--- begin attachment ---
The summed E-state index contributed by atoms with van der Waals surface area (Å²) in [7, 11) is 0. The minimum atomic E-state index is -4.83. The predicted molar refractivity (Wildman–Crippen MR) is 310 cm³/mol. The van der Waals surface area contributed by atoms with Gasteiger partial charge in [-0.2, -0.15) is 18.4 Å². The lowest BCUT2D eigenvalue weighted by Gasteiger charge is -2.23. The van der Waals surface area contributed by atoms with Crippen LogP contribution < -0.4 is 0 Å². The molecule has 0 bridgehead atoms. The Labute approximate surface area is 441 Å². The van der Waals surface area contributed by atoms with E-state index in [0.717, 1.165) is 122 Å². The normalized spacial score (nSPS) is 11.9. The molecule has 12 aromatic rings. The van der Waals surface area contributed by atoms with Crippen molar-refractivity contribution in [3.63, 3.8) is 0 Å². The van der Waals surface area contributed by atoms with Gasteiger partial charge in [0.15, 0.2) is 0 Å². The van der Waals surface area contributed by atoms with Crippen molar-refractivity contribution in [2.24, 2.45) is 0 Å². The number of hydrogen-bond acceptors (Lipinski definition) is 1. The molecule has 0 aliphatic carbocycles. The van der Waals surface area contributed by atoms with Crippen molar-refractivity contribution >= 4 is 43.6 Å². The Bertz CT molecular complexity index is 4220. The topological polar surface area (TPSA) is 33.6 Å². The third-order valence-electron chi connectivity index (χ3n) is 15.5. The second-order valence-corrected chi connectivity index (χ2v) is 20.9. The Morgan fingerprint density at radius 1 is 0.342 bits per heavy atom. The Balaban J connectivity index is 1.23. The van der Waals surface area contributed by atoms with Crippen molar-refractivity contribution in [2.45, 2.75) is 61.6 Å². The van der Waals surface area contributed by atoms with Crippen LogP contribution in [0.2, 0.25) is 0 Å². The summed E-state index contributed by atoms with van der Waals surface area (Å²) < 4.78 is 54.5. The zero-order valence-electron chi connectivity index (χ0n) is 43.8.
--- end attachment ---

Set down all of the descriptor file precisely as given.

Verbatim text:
The summed E-state index contributed by atoms with van der Waals surface area (Å²) in [7, 11) is 0. The minimum atomic E-state index is -4.83. The predicted molar refractivity (Wildman–Crippen MR) is 310 cm³/mol. The van der Waals surface area contributed by atoms with Gasteiger partial charge in [-0.2, -0.15) is 18.4 Å². The lowest BCUT2D eigenvalue weighted by Gasteiger charge is -2.23. The van der Waals surface area contributed by atoms with Crippen LogP contribution < -0.4 is 0 Å². The molecule has 0 bridgehead atoms. The Labute approximate surface area is 441 Å². The van der Waals surface area contributed by atoms with E-state index in [0.717, 1.165) is 122 Å². The normalized spacial score (nSPS) is 11.9. The molecule has 12 aromatic rings. The van der Waals surface area contributed by atoms with Crippen molar-refractivity contribution in [3.63, 3.8) is 0 Å². The van der Waals surface area contributed by atoms with Gasteiger partial charge in [0.15, 0.2) is 0 Å². The van der Waals surface area contributed by atoms with Crippen molar-refractivity contribution in [2.24, 2.45) is 0 Å². The number of hydrogen-bond acceptors (Lipinski definition) is 1. The molecule has 0 aliphatic carbocycles. The van der Waals surface area contributed by atoms with Crippen molar-refractivity contribution >= 4 is 43.6 Å². The Bertz CT molecular complexity index is 4220. The topological polar surface area (TPSA) is 33.6 Å². The third-order valence-electron chi connectivity index (χ3n) is 15.5. The second-order valence-corrected chi connectivity index (χ2v) is 20.9. The Morgan fingerprint density at radius 1 is 0.342 bits per heavy atom. The Balaban J connectivity index is 1.23. The van der Waals surface area contributed by atoms with Crippen molar-refractivity contribution in [2.45, 2.75) is 61.6 Å². The van der Waals surface area contributed by atoms with Crippen LogP contribution in [0.2, 0.25) is 0 Å². The summed E-state index contributed by atoms with van der Waals surface area (Å²) < 4.78 is 54.5. The zero-order valence-electron chi connectivity index (χ0n) is 43.8.